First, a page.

Itanium is dead and as most suspected, the end came with a whimper, not a bang a mere two months after the current generation was launched. Call it a mercy killing, call it long overdue, call it not worth caring about, but in the end, Oracle’s boot did the deed and no one cared.
A bit over a week ago, Intel finally announced what everyone knew was coming, Kittson, the 22nm successor to the 32nm Poulson would actually be 32nm. Instead of a shrink, Kittson is not a shrink any more, in fact it isn’t really much of anything. It was never meant to be a new architecture, and now has been reduced to essentially low hanging fruit and bug fixes if Intel even bothered doing anything at all. It uses the same socket and boards as the current Tukwilla and Poulson CPUs, and converges on a common socket with x86 Xeons.
If this sounds like an exciting product, well you are misunderstanding something fundamental, there is nothing worth a damn here even if you are locked in to Itanium hardware for some reason. This groundbreaking announcement was done in the most peculiar way, it was put out in a one paragraph note buried on Intel’s site with no fanfare, no press briefs, and no nothing. It is almost as if they didn’t want people to notice, or maybe they don’t care anymore either.
Why did Intel backpedal so hard and turn full shrink in to a barely warmed over B-stepping? These are multi-thousand dollar mainframe-ish CPUs, cost is not high on the list of concerns to customers buying the Itanium computers, system price, software licenses, and maintenance costs dwarf what Intel asks for silicon. So why wouldn’t Intel do what they promised with Kittson? Money, or lack of it. This is not to say that the selling price was unfair or untenable, but Itanium development costs have been subsidized by HP for years.
Lets face it, Itanium is made by Intel, but there is only one real customer, HP. While there are technically other companies making big iron with these beasts, their combined volumes are close to a rounding error compared to HP’s numbers. While HP sells the overwhelming majority of Itanium CPUs, they don’t actually sell that many, the market for this class of machines is small and shrinking. But it is lucrative, very very lucrative per unit, as long as you don’t consider one time costs. HP makes massive margins and profit off of the big iron category, and software with bundled support contracts are even more bottom line friendly. Just like IBM effectively funds fabs and Power CPU development with software and maintenance contracts, Itanium hardware is the gateway drug for HP’s enterprise business.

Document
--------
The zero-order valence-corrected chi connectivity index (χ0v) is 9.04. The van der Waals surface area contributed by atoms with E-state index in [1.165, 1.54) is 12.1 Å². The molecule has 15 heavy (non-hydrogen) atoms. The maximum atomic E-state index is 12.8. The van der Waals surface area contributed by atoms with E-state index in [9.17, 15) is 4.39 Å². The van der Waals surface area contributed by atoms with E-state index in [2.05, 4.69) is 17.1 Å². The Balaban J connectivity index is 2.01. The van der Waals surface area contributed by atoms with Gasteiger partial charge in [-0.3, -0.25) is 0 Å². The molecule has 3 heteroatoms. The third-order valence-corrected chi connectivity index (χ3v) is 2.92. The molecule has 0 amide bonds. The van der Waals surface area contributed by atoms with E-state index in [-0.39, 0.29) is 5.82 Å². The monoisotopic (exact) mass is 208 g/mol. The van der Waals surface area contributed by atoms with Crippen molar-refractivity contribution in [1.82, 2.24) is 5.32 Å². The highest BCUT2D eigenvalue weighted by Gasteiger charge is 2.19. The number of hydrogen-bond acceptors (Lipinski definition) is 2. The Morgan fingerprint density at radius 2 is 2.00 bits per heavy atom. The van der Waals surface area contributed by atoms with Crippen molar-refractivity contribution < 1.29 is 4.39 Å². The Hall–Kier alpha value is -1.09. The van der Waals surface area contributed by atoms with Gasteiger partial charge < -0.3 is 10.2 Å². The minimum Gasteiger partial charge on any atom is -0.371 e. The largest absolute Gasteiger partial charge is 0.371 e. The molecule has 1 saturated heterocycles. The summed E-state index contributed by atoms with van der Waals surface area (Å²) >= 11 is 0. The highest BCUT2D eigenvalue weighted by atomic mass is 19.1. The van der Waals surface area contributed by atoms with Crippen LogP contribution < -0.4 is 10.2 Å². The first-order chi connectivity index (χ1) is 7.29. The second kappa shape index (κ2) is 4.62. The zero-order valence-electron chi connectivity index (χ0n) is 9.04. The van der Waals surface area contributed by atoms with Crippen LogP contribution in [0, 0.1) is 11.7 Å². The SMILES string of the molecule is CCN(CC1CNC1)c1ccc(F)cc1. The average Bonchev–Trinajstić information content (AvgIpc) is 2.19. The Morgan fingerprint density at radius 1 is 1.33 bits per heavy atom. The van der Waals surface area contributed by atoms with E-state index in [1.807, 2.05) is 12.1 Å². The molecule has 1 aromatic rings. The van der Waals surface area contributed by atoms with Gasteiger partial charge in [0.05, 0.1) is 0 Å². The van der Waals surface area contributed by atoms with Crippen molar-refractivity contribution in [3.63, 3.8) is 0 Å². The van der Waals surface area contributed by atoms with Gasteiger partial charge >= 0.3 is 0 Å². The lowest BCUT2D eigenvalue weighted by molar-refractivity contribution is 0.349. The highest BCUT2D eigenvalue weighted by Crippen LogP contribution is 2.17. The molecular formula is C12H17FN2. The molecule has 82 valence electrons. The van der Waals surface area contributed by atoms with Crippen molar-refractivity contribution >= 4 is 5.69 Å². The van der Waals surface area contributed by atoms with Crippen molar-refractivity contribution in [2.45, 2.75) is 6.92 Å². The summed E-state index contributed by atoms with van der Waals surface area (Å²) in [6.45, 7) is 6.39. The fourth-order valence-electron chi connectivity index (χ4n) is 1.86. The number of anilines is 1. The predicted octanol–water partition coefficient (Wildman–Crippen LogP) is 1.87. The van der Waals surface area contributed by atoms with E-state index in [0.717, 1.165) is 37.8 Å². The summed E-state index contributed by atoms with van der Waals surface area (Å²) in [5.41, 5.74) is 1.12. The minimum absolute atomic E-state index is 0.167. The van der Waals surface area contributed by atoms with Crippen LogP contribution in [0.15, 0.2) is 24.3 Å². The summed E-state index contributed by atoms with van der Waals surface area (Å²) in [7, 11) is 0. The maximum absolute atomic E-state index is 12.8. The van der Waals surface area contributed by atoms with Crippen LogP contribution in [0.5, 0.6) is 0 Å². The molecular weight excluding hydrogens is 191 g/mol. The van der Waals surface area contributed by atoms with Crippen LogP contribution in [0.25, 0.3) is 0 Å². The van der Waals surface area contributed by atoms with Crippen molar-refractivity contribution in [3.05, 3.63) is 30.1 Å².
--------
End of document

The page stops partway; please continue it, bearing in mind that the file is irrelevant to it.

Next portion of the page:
Given this massive profit margin, HP would likely do anything needed to keep Itanium alive and their customers hooked on this silicon smack. And that is just what HP did, they essentially funded Itanium development, Intel just carried it out. The price charged per CPU was not really a rational thing, no company could sell them for the prices Intel charged if they had to account for development costs. As long as HP made it worth their while, and they did, why shouldn’t Intel keep developing it? So HP kept paying, Intel kept making, and in spite of the fact that the chips were painfully awful, large corporate customers kept buying. They had no choice, once your enterprise software stack is dependent on something, it is far more money and pain to switch than to just pay up. If the product works OK, you have the enterprise IT version of detente.
But HP stopped funding Itanium development for some reason, and so Intel dutifully stopped development, both quite suddenly. Oh sorry, Intel decided to put out something with the same name as an expected 22nm shrink and update, but it is really the silicon version of whiteout over the name tag. And they announced it with a one paragraph tidbit on a dark corner of their site. Make no mistake though, the money flow stopped, and so did development, HP pulled the plug.
Why would they do such a silly thing? Why would they jeopardize their agonizingly lucrative enterprise customer lock in along with all the mostly profit service contracts that those entail? Easy, no customers. Why would locked in customers flee this lock in? Didn’t you just say that switching was more costly and more pain than sticking around? If they all left in short order, there had to be a reason, right? And there was.